The Green Bay Packers fielded one of the best offensive lines in the NFL in 2020. Not only did they possess two All-Pros (LT David Bakhtiari and C Corey Linsley) and one Pro Bowler (LG Elgton Jenkins) but a deep roster of versatile linemen ready to be the next man up when needed. This versatility allowed the Packers to shift their line around as needed to put their best five on the field.
Many teams would kill to have players ably to skillfully play just one position along the offensive line, let alone all five spots. The player that most exemplifies this versatility is left guard (and center and tackle) Elgton Jenkins. In just his second year in the NFL, Jenkins has emerged as a star for the Packers and a steal in the second round. In 2020 he played all over the line, with stops at center, right tackle, and left tackle in addition to his normal spot at left guard. The only question for Jenkins in 2021 is the best spot for him to play?
Jenkins has mainly made his impact at left guard, taking over for the injured Lane Taylor in 2019 and never looking back. Yet due to his success filling in elsewhere, there are other possibilities for the young lineman in 2021.
While he played mainly as a center in college, that spot was manned by the mighty Corey Linsley for most of Jenkins’ NFL career, but now that spot is open. And while David Bakhtiari is rejuvenating from his late-season freak ACL tear, his status for Week 1 is anything but certain. Billy Turner exceeded expectations at right tackle in 2020, and Rick Wagner was a valuable addition when needed at the spot. But with Wagner gone and Turner able to play in almost any spot as well, is Jenkins the answer long-term at right tackle?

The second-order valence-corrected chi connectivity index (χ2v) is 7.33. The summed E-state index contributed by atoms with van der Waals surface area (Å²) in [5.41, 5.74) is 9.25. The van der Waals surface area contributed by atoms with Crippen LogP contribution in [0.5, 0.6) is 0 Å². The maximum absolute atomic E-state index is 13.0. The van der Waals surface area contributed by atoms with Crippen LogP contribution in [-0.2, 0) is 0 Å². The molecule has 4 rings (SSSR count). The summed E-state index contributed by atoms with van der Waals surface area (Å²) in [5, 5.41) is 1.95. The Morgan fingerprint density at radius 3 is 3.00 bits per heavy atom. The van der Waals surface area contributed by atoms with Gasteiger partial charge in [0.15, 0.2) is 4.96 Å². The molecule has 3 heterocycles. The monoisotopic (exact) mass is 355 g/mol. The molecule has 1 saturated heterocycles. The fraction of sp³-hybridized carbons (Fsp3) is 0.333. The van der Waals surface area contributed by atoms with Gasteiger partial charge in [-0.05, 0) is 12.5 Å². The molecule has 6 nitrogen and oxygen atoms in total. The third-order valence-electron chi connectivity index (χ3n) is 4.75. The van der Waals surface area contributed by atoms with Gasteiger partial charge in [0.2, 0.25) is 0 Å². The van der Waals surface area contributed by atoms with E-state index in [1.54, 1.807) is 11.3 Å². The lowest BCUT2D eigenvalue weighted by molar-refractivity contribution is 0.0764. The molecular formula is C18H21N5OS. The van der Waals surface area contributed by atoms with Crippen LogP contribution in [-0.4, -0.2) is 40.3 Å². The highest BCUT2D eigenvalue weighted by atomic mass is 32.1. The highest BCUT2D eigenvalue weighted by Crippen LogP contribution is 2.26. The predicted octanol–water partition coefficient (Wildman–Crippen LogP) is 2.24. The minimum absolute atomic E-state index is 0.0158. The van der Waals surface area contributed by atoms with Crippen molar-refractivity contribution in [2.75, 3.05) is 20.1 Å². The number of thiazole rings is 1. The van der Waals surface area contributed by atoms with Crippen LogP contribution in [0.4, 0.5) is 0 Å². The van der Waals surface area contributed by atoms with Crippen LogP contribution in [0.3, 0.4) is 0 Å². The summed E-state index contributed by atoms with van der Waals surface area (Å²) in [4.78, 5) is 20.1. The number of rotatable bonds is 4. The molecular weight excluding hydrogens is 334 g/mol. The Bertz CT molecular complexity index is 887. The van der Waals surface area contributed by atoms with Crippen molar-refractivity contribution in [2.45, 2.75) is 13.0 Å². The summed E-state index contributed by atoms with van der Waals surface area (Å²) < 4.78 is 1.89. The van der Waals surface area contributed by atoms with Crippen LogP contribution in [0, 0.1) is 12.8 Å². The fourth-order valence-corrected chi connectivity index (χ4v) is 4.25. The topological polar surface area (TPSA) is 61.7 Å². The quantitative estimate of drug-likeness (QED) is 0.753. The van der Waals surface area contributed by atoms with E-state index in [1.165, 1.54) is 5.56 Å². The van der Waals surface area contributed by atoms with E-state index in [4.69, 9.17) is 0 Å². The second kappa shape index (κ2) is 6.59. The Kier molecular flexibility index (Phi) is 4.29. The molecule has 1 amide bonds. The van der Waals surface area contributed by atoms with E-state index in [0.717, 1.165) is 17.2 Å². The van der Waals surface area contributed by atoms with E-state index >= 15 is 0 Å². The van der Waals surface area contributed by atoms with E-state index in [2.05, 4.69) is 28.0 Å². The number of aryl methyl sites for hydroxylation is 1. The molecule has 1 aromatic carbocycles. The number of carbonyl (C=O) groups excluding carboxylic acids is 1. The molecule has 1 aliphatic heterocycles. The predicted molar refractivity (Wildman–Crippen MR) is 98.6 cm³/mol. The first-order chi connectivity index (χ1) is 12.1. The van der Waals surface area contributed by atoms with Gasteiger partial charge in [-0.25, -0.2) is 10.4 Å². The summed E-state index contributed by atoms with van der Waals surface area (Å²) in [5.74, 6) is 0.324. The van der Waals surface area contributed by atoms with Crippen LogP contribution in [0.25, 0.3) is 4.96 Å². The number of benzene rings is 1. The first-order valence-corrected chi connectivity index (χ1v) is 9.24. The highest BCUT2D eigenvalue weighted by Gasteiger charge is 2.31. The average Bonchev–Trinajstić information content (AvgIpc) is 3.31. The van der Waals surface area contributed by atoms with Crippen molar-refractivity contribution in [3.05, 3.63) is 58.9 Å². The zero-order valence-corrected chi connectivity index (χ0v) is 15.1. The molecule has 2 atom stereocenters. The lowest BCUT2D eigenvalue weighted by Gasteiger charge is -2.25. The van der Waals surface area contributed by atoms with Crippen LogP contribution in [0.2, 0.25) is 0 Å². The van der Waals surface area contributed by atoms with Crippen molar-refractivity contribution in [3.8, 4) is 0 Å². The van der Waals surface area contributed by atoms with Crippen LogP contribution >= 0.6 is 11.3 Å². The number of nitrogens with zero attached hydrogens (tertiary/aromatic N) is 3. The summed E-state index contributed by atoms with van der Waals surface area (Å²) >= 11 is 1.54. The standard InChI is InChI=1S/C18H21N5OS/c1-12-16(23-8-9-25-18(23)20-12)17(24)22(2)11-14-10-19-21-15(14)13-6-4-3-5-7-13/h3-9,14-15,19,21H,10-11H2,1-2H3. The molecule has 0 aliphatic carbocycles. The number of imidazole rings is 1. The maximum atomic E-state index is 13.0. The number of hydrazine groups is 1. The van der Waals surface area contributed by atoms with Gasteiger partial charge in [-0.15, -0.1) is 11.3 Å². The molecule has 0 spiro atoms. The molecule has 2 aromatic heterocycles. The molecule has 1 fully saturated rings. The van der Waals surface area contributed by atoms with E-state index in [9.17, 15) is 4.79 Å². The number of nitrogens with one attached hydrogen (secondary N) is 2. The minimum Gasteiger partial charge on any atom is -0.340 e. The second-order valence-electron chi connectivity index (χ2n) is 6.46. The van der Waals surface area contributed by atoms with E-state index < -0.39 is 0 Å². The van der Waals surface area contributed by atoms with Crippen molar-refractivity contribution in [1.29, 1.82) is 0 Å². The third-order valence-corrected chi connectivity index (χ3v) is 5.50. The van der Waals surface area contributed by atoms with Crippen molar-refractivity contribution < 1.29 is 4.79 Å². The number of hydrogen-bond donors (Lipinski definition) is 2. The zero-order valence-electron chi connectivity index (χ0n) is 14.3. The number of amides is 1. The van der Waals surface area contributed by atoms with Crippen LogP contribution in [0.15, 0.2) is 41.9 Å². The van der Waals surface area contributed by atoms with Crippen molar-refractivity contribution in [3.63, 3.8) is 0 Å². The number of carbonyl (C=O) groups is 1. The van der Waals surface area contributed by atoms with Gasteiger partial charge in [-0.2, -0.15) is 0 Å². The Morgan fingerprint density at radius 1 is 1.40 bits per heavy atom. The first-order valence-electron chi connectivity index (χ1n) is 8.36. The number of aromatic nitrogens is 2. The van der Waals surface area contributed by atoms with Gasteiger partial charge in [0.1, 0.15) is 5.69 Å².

In our first taste of Packer football in 2021, Jenkins started at left tackle the first day of OTAs, with Jon Runyan at LG, Josh Meyers at C, Lucas Patrick at RG, and Billy Turner at RT. This is likely the most logical spot for Jenkins, as the tackle depth on the team isn’t deep. But what happens when Bakhtiari returns?
Josh Meyers is the logical choice to be the long-term center for Green Bay; a second-round center from Ohio State to replace Linsley, an Ohio State center. Patrick played center at times as well, though he appears better suited to guard.
Jon Runyan played well when called upon last year and is the favorite to land a guard spot if needed.
Despite right tackle seeming to be a need for a few years now, the Packers have ignored the spot while loading up on interior linemen. Gutekunst drafted three linemen in the sixth round of the 2020 draft: Jon Runyan, Jake Hanson, and Simon Stepaniak. 2021 saw the addition of three more interior linemen: Josh Meyers in the second, Royce Newman in the fourth, and Cole Van Lanen in the sixth.
While some of these names have collegiate experience at tackle, most fit the Packers’ pattern of moving college tackles to guards.
With this in mind, maybe the team does view Jenkins as the future of right tackle. Of those on the team, he currently makes the most sense, and the Packers have an abundance of potential guards should Jenkins move to tackle.
For the record, no one outside the team has a consensus opinion of where to play Jenkins. PackersWire’s Zach Kruse noted that both PFF’s center and guard rankings writers forgot about Jenkins, with both assuming he’d play in the other spot. As training camp carries on and Bakhtiari’s health status is clarified, one of the most exciting position battles will be seeing where Jenkins ultimately makes his bread.
This is an excellent problem to have. A second-round pick able to play five spots at an elite level is an incredible position to be in. Wherever Jenkins ends up, he’ll be an All-Pro contender at that spot.Matt Hendershott is a Packers fan and Miller High Life enthusiast from Northwest Ohio. He has a Master of Arts in Media and Communication from Bowling Green State University. You can follow him on Twitter @MattHendershott.